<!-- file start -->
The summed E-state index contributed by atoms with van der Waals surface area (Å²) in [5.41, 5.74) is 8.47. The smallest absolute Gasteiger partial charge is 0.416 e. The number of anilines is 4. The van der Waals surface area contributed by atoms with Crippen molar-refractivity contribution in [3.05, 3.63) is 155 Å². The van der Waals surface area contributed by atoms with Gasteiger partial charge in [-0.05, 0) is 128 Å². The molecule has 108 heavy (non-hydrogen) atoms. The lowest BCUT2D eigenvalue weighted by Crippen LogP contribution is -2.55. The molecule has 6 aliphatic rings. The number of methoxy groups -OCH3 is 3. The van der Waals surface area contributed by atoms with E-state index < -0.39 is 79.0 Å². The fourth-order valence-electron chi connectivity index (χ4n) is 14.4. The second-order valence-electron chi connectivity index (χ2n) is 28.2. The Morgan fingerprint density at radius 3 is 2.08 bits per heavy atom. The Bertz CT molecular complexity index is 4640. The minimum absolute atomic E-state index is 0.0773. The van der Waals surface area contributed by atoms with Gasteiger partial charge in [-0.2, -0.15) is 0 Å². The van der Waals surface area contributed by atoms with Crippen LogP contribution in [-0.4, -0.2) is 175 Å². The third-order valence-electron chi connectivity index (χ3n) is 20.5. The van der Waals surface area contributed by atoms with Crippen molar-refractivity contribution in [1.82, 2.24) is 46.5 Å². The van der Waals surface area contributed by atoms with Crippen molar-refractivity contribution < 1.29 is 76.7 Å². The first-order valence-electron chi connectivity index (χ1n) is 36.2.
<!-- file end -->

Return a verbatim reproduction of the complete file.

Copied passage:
The summed E-state index contributed by atoms with van der Waals surface area (Å²) in [5.41, 5.74) is 8.47. The smallest absolute Gasteiger partial charge is 0.416 e. The number of anilines is 4. The van der Waals surface area contributed by atoms with Crippen molar-refractivity contribution in [3.05, 3.63) is 155 Å². The van der Waals surface area contributed by atoms with Gasteiger partial charge in [-0.05, 0) is 128 Å². The molecule has 108 heavy (non-hydrogen) atoms. The lowest BCUT2D eigenvalue weighted by Crippen LogP contribution is -2.55. The molecule has 6 aliphatic rings. The number of methoxy groups -OCH3 is 3. The van der Waals surface area contributed by atoms with E-state index < -0.39 is 79.0 Å². The fourth-order valence-electron chi connectivity index (χ4n) is 14.4. The second-order valence-electron chi connectivity index (χ2n) is 28.2. The Morgan fingerprint density at radius 3 is 2.08 bits per heavy atom. The Bertz CT molecular complexity index is 4640. The minimum absolute atomic E-state index is 0.0773. The van der Waals surface area contributed by atoms with Gasteiger partial charge in [-0.2, -0.15) is 0 Å². The van der Waals surface area contributed by atoms with Crippen LogP contribution in [-0.4, -0.2) is 175 Å². The third-order valence-electron chi connectivity index (χ3n) is 20.5. The van der Waals surface area contributed by atoms with Crippen molar-refractivity contribution in [1.82, 2.24) is 46.5 Å². The van der Waals surface area contributed by atoms with Crippen molar-refractivity contribution < 1.29 is 76.7 Å². The first-order valence-electron chi connectivity index (χ1n) is 36.2.